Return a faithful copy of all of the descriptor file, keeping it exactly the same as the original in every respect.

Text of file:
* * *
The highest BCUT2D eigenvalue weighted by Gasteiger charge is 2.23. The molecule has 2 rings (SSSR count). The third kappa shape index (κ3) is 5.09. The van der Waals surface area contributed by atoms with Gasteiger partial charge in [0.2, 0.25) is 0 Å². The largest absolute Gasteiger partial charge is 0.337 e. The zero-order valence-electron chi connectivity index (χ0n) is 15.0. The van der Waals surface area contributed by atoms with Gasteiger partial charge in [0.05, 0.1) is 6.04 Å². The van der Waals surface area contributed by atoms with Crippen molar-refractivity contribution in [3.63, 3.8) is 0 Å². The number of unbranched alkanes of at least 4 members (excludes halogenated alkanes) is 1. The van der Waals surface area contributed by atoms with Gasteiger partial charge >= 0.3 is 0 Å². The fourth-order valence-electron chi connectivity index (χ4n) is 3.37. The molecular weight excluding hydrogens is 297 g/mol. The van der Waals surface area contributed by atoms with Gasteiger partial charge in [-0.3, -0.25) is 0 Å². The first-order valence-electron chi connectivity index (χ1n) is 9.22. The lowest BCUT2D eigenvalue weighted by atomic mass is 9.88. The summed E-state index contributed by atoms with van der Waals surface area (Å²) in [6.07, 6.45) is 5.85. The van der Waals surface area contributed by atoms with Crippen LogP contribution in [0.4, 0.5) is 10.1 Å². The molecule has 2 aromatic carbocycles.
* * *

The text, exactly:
The highest BCUT2D eigenvalue weighted by Gasteiger charge is 2.23. The molecule has 2 rings (SSSR count). The third kappa shape index (κ3) is 5.09. The van der Waals surface area contributed by atoms with Gasteiger partial charge in [0.2, 0.25) is 0 Å². The largest absolute Gasteiger partial charge is 0.337 e. The zero-order valence-electron chi connectivity index (χ0n) is 15.0. The van der Waals surface area contributed by atoms with Gasteiger partial charge in [0.05, 0.1) is 6.04 Å². The van der Waals surface area contributed by atoms with Crippen molar-refractivity contribution in [3.63, 3.8) is 0 Å². The number of unbranched alkanes of at least 4 members (excludes halogenated alkanes) is 1. The van der Waals surface area contributed by atoms with Gasteiger partial charge >= 0.3 is 0 Å². The fourth-order valence-electron chi connectivity index (χ4n) is 3.37. The molecular weight excluding hydrogens is 297 g/mol. The van der Waals surface area contributed by atoms with Gasteiger partial charge in [-0.3, -0.25) is 0 Å². The first-order valence-electron chi connectivity index (χ1n) is 9.22. The lowest BCUT2D eigenvalue weighted by atomic mass is 9.88. The summed E-state index contributed by atoms with van der Waals surface area (Å²) in [6.07, 6.45) is 5.85. The van der Waals surface area contributed by atoms with Crippen LogP contribution in [0.4, 0.5) is 10.1 Å². The molecule has 2 aromatic carbocycles.